Wisdom should be valued, safeguarded

NAIDOC Week is an annual celebration that recognises and appreciates the proud history, diverse cultures, and valuable contributions of Aboriginal and Torres Strait Islander people to the Australian community.

The NAIDOC Week 2023 theme, For Our Elders, holds special significance as it highlights the importance of valuing and safeguarding the wisdom, knowledge, and experiences of our First Nations elders as the community at large moves to take a really big step in our history.

As legal professionals, we have a unique responsibility in ensuring the protection of our elders’ rights and advocating for their well-being.

Let us explore how embracing this year’s theme can help us build a more equitable and inclusive legal system.

Recognising First Nation wisdom and cultural heritage

Indigenous elders hold a wealth of knowledge, cultural heritage, and traditional practices that have been passed down through generations for over 60,000 years. By acknowledging and respecting their wisdom, we can foster a deeper understanding of the complexities of Indigenous cultures and traditions. As lawyers, we should prioritise culturally responsive legal practices that integrate First Nations perspectives and uphold the rights of elders within the framework of both customary and contemporary law.

Supporting elders’ rights and well-being

Many elders face unique challenges, including social, economic, and healthcare disparities. As legal advocates, we must work tirelessly to address these issues, strive for equitable access to justice, and empower elders to exercise their rights. This includes tailored legal support, advocating for elder-friendly policies, and ensuring that legislative frameworks are culturally appropriate and inclusive. This in turn will benefit the entire Aboriginal and Torres Strait Islander community.


Promoting inter-generational knowledge transfer

The inter-generational transfer of knowledge is essential for the preservation and continuity of Aboriginal and Torres Strait Islander culture. By involving Indigenous elders and community leaders to participate in legal processes and policy-making, we enable them to share their wisdom, experiences, and perspectives. Collaborating with elders in community legal education initiatives, mentoring programs, and elder-led mediation processes can help bridge the gap between generations and promote culturally sensitive legal practices.

Strengthening Indigenous governance structures

Indigenous elders play a vital role in governance structures within their communities. Their guidance helps ensure culturally appropriate decision-making, conflict resolution, and community cohesion. As legal professionals, we can support efforts to strengthen these governance structures by working collaboratively with Aboriginal and Torres Strait Islander leaders and elders, respecting their authority, and advocating for their participation in decision-making processes at all levels.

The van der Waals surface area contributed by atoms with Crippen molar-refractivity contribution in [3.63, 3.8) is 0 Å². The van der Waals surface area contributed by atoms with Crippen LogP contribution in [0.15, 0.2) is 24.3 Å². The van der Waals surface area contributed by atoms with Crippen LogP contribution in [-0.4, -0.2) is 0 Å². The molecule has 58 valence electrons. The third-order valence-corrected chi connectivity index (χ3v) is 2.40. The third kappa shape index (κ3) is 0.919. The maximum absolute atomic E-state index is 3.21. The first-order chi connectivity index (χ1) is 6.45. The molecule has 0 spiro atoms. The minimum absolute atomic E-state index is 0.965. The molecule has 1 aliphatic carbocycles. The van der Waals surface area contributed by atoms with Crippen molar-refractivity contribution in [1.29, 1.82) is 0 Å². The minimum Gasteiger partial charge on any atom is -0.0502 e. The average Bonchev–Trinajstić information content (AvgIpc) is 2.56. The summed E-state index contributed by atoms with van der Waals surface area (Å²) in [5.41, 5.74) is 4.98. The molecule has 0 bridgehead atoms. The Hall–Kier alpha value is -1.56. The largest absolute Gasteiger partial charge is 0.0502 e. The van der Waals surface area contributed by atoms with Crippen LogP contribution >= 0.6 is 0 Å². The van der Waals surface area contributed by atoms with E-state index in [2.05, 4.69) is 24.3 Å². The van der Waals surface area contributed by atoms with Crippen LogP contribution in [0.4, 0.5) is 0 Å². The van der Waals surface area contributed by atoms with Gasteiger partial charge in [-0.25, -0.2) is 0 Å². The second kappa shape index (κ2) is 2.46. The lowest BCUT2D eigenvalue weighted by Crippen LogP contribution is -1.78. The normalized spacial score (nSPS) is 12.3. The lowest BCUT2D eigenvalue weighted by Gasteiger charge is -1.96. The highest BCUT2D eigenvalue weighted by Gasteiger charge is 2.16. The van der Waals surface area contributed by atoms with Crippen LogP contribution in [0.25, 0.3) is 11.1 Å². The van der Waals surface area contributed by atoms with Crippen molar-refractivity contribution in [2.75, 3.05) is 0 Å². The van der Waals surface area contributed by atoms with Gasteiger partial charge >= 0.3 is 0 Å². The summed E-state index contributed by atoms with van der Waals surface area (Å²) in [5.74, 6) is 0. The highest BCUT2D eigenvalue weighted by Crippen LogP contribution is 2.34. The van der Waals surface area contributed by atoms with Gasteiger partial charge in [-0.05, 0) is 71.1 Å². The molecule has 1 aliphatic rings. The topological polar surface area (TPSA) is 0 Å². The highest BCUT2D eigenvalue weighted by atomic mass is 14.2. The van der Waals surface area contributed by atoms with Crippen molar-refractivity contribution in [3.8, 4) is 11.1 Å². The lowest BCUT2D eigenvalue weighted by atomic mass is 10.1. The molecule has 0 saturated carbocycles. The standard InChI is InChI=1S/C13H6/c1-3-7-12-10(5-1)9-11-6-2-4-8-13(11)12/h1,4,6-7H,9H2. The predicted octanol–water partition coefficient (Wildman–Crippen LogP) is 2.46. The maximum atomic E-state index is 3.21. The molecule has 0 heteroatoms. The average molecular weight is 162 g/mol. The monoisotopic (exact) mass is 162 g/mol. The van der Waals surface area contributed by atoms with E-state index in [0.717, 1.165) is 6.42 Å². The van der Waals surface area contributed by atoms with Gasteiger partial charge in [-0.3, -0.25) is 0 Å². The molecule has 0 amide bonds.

Amplifying elders voices

NAIDOC Week presents a platform to amplify the voices of Aboriginal and Torres Strait Islander elders, creating opportunities for them to share their stories, experiences, and wisdom. As legal advocates, we have the responsibility to listen attentively to their perspectives, involve elders in policy discussions, and challenge discriminatory narratives that perpetuate stereotypes or marginalize Aboriginal and Torres Strait Islander communities. By elevating their voices, we promote a more inclusive and equitable society at large.

I hope the theme this year encourages us as legal professionals to reflect on the immeasurable contributions and inherent value of our First Nations elders. Through our commitment to the NAIDOC Week theme, we demonstrate our dedication to fostering stronger relationships, advocating for equitable outcomes, and creating lasting positive change for First Nations elders and their communities.

Kristen Hodge is a Wiradjuri woman from NSW, born and raised on the Galare (Lachlan) River in Forbes. She moved to Queensland to study at Griffith University and found work specialising in native title and cultural heritage issues over the last 16 years. Kristen currently works for Queensland South Native Title Services and her passion is focused around cultural heritage and self-determination. She also advocates for the advancement of Aboriginal and Torres Strait Islander students and professionals and has been a member of the Indigenous Lawyers Association of Queensland (ILAQ) since 2017, appointed President in March 2022. Kristen is also the co-chair of the Queensland Law Society (QLS) First Nations Policy Committee and volunteers her time advocating for changes to laws. She became a general member of the Management Committee for Bayside Community Legal Centre in October 2022 and is committed to ensuring community members have access to free and informed legal advice. Kristen is also the Company Secretary for the Indigenous Art Code starting in April 2023, assisting the board of directors who administer a voluntary industry Code of Conduct for Aboriginal and Torres Strait Islander artists. 

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